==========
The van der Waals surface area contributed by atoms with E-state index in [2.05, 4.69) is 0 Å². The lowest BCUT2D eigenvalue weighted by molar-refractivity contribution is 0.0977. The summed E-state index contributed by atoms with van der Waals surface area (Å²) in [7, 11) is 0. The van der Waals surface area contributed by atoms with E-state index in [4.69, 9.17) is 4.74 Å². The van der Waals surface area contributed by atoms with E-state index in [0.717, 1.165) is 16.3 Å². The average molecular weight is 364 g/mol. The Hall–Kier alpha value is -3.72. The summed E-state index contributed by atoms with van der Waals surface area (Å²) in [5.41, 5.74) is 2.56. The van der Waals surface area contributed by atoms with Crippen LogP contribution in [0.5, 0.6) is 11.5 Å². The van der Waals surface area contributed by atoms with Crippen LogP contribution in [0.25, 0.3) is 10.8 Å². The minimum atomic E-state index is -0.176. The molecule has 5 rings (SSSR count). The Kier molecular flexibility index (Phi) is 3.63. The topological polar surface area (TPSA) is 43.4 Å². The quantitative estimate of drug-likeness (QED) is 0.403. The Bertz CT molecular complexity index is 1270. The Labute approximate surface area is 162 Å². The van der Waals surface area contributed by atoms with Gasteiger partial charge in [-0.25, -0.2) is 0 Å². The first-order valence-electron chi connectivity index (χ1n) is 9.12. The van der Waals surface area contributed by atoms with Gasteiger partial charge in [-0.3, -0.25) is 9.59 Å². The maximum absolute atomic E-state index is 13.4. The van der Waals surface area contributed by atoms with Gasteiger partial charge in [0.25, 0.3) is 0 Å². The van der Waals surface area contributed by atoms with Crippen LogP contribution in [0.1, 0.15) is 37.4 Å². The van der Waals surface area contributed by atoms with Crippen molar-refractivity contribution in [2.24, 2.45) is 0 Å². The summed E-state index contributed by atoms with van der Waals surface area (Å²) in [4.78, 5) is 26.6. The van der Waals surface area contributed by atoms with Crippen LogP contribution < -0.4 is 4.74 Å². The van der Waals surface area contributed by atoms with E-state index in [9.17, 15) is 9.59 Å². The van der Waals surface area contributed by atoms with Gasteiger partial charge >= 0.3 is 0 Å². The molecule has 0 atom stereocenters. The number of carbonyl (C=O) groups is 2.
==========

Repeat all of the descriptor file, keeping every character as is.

The van der Waals surface area contributed by atoms with E-state index in [2.05, 4.69) is 0 Å². The lowest BCUT2D eigenvalue weighted by molar-refractivity contribution is 0.0977. The summed E-state index contributed by atoms with van der Waals surface area (Å²) in [7, 11) is 0. The van der Waals surface area contributed by atoms with E-state index in [4.69, 9.17) is 4.74 Å². The van der Waals surface area contributed by atoms with E-state index in [0.717, 1.165) is 16.3 Å². The average molecular weight is 364 g/mol. The Hall–Kier alpha value is -3.72. The summed E-state index contributed by atoms with van der Waals surface area (Å²) in [5.41, 5.74) is 2.56. The van der Waals surface area contributed by atoms with Crippen LogP contribution in [0.5, 0.6) is 11.5 Å². The van der Waals surface area contributed by atoms with Crippen LogP contribution in [0.25, 0.3) is 10.8 Å². The minimum atomic E-state index is -0.176. The molecule has 5 rings (SSSR count). The Kier molecular flexibility index (Phi) is 3.63. The topological polar surface area (TPSA) is 43.4 Å². The quantitative estimate of drug-likeness (QED) is 0.403. The Bertz CT molecular complexity index is 1270. The Labute approximate surface area is 162 Å². The van der Waals surface area contributed by atoms with Gasteiger partial charge in [-0.25, -0.2) is 0 Å². The first-order valence-electron chi connectivity index (χ1n) is 9.12. The van der Waals surface area contributed by atoms with Gasteiger partial charge in [-0.3, -0.25) is 9.59 Å². The maximum absolute atomic E-state index is 13.4. The van der Waals surface area contributed by atoms with Gasteiger partial charge in [0.25, 0.3) is 0 Å². The van der Waals surface area contributed by atoms with Crippen LogP contribution in [0.1, 0.15) is 37.4 Å². The van der Waals surface area contributed by atoms with Crippen molar-refractivity contribution in [2.24, 2.45) is 0 Å². The summed E-state index contributed by atoms with van der Waals surface area (Å²) in [4.78, 5) is 26.6. The van der Waals surface area contributed by atoms with Crippen LogP contribution < -0.4 is 4.74 Å². The van der Waals surface area contributed by atoms with E-state index in [9.17, 15) is 9.59 Å². The van der Waals surface area contributed by atoms with Gasteiger partial charge >= 0.3 is 0 Å². The molecule has 0 atom stereocenters. The number of carbonyl (C=O) groups is 2.